Upcase by thoughtbot provides resources for new and experienced Rails developers who want to improve their skills. There are three levels of courses – beginning, intermediate and advanced – so no matter how much Rails you know, you can benefit.

Codeschool: Rails Best Practices

Rails Best Practices is designed to help people who already know a little about web development in Rails, to brush up their skills. This paid course focuses on developing good programming habits, which will help you build better Web applications that are easier to troubleshoot.

Agile Web Development with Rails 4

Agile Web Development with Rails is a classic book for learning Rails. The fourth edition includes syntax and best practices that are relevant to Rails 4, the version of the framework released in June 2013. Download the ebook for $27, or purchase a paper copy if you prefer.

Udemy: Learn Ruby on Rails by Building Projects

Learn Ruby on Rails by Building Projects takes a practical approach to teaching Rails. This paid Udemy course is not for beginners; rather, it allows experienced Ruby developers to brush up their Rails skills. The instructors recommend that students taking the course use the Linux operating system, either as a main or virtual OS, to complete the projects.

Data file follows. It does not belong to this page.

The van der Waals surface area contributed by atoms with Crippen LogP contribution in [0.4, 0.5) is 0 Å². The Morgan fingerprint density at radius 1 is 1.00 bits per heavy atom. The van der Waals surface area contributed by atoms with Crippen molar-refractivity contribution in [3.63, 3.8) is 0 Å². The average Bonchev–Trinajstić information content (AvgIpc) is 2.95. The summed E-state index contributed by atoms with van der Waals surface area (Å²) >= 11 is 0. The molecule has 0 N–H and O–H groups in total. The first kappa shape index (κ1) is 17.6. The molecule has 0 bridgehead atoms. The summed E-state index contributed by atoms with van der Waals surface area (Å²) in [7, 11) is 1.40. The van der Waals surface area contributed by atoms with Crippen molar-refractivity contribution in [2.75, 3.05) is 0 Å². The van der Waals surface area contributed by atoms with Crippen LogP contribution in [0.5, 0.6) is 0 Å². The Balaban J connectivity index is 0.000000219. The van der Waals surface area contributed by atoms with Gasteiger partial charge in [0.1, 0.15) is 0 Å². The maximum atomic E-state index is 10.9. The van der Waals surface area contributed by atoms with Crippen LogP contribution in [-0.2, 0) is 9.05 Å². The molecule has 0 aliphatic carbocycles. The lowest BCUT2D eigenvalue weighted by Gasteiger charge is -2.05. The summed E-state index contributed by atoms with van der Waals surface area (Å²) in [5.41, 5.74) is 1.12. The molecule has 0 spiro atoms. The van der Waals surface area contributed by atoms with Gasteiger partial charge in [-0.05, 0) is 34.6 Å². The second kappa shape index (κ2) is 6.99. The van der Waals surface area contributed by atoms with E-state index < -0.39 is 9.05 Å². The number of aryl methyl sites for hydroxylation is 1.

Backbone Rails

Backbone Rails introduces Rails developers to Backbone.js, a useful Javascript library. The first three lessons are free, but you will have to pay to access the second half of the course.

TutsPlus: Build a Store With a Payment Gateway in Rails

Build a Store With a Payment Gateway in Rails course at TutsPlus teaches students to create a simple Rails-based web store with a payment gateway. The main focus is data model design and on integrating Rails with Braintree to process financial transactions. You’ll need to subscribe to TutsPlus for $15 a month to access this course.

TeamTreehouse: Rails Development

Rails Development by TeamTreehouse is an online resource that teaches students to build websites and apps. There is a fee to use this service, but it will teach you far more than just Rails. If you are starting from scratch, then the library of more than 1000 videos on coding, HTML and web development could be invaluable. The Rails track also covers essential skills like Git basics, Javascript foundations or the intro to Ruby.

Engineering Software as a Service

A free course by The University of California teaches the fundamentals of software engineering using Agile techniques to develop Ruby on Rails-based Software as a Service. The class consists of short lecture videos followed by programming assignments, standalone exams/quizzes and “check-yourself” questions. The course requires a solid background in another object-oriented programming language such as Java, C#, C++, Python, or Ruby. Familiarity with Git, GitHub and Heroku will also be helpful. If you found the course enjoyable, don’t forget to subscribe to the second part from the series.

If you are in Poland and just starting your adventure with Ruby/Rails framework, sign up for our free workshops.

This post was originally published on Netguru